what do i do if I cant afford lessons

When a trainer isn’t an option

As a rider, sometimes having a weekly lesson or a boarding at the trainer’s barn is not always an option. In this article, we are going to discuss what other avenues are out there to help continue your learning and keep your horse education moving forward. I must admit. I don’t have time to ride in a weekly lesson. I have a regular trainer who doesn’t even do jumping, coach me whenever she isn’t gallivanting around North America judging horse shows. If we are lucky I see her once a month. I believe education –simply said you should constantly be learning and challenging yourself if you plan on continuing to improve.

#1 Take a clinic

Clinicians have a way of pushing you because their job is to get results within the span of the clinic. They don’t generally get to know you enough to chit chat at the beginning of your lesson or consider some of your downfalls. They just get it done.

Recently, I was lucky to be able to attend the Lucinda Greene clinic here in Maple Ridge. I was riding horse who I had ridden once before the clinic and wasn’t exactly what I would say experienced over fences but was talented. Lucinda wasn’t gentle about what our downfalls were but her great ability to tell us when we sucked without saying it. She also had us do ditches, angles I had never done again, in Hunterland and she challenged us riders. She gave me information, exercises, and the guts to get my students to also do those things. I had material for 3 weeks for our more advanced riders in our program to keep challenging them.


#2 Try a new discipline

If you are in a remote area or don’t have time for weekly lessons trying signing up for a clinic even if its in a different discipline, then you are currently participating in. Different disciplines have a way of making changes in yourself and your horse by pushing you out of your comfort zone. A few months ago I wasn’t really sure where I wanted to go with my riding so I tried a few different disciplines. One of them was cattle penning. Yep me the hunter rider in a western saddle and the only one with a helmet on. I was very awkward in that group to say the least. But funny enough, I learned a different way to teach and explain the spin. Although we certainly aren’t teaching our horses to spin on the haunches in Hunterland we do need to control the shoulders and I found when I used this exercise the horses and riders seemed to understand it better than the method we had used in the past. I also learned that chasing a cow around was quite fun! And gave my students a break from jumping and for the next couple of weeks we spent our lessons sharping our skills while chasing cows (FYI I lost about 20 lbs being a pretend cow!)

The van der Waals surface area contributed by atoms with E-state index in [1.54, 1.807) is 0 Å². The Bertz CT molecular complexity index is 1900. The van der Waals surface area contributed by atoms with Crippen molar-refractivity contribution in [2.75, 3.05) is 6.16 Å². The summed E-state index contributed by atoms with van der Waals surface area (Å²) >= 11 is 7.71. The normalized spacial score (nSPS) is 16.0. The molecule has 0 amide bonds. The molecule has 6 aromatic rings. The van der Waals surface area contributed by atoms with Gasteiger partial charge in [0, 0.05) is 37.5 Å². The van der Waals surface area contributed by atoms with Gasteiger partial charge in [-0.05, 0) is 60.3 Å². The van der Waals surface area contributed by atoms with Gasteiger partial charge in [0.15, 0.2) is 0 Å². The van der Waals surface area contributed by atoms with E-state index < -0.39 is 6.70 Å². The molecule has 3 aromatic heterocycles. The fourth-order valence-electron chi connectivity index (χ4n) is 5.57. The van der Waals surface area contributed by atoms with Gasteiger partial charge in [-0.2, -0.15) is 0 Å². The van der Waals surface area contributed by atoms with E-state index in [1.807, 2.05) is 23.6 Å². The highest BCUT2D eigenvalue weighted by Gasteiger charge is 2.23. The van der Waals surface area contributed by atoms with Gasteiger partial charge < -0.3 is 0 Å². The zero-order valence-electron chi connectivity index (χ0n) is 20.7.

#3 Go to a show without your horse

Yep head to the show! Watch riders in the warm up ring – with their trainers – listen and watch to see what they have them do in the warm up ring to prepare for their class. Watch riders at your own level and see what they are doing and what their coaches are saying to them. Then head to a higher level and see what those riders are doing. Park yourself where you can hear what the coaches are saying. Just last week I was out a local schooling show and I was warming my students up and one of coaches said something that just resonated with me to explain to my students or a different way to think about it.  I heard once a show someone say the difference between a good rider and a great rider is reaction time. The rider’s reaction to the horse’s movement. It could also me whether the rider gets over the fence or not. It’s not like I did realize that yes riders get better reaction time with practice but rather better results are achieved as the riders get quicker. It was mainly just a different way to think about and outlay it to my students.


The truth is I have 20 years of horse experience. I’ve broke hundreds of horses, ridden hundreds of horses and owned probably close to a hundred horses and every day in my life I am learning something new whether that is just talking to other horse professionals, auditing a clinic, watching a YouTube video, lunging a horse or listening to another coach. I am always looking for learning opportunities and they are everywhere so if I can keep finding them, then so can you.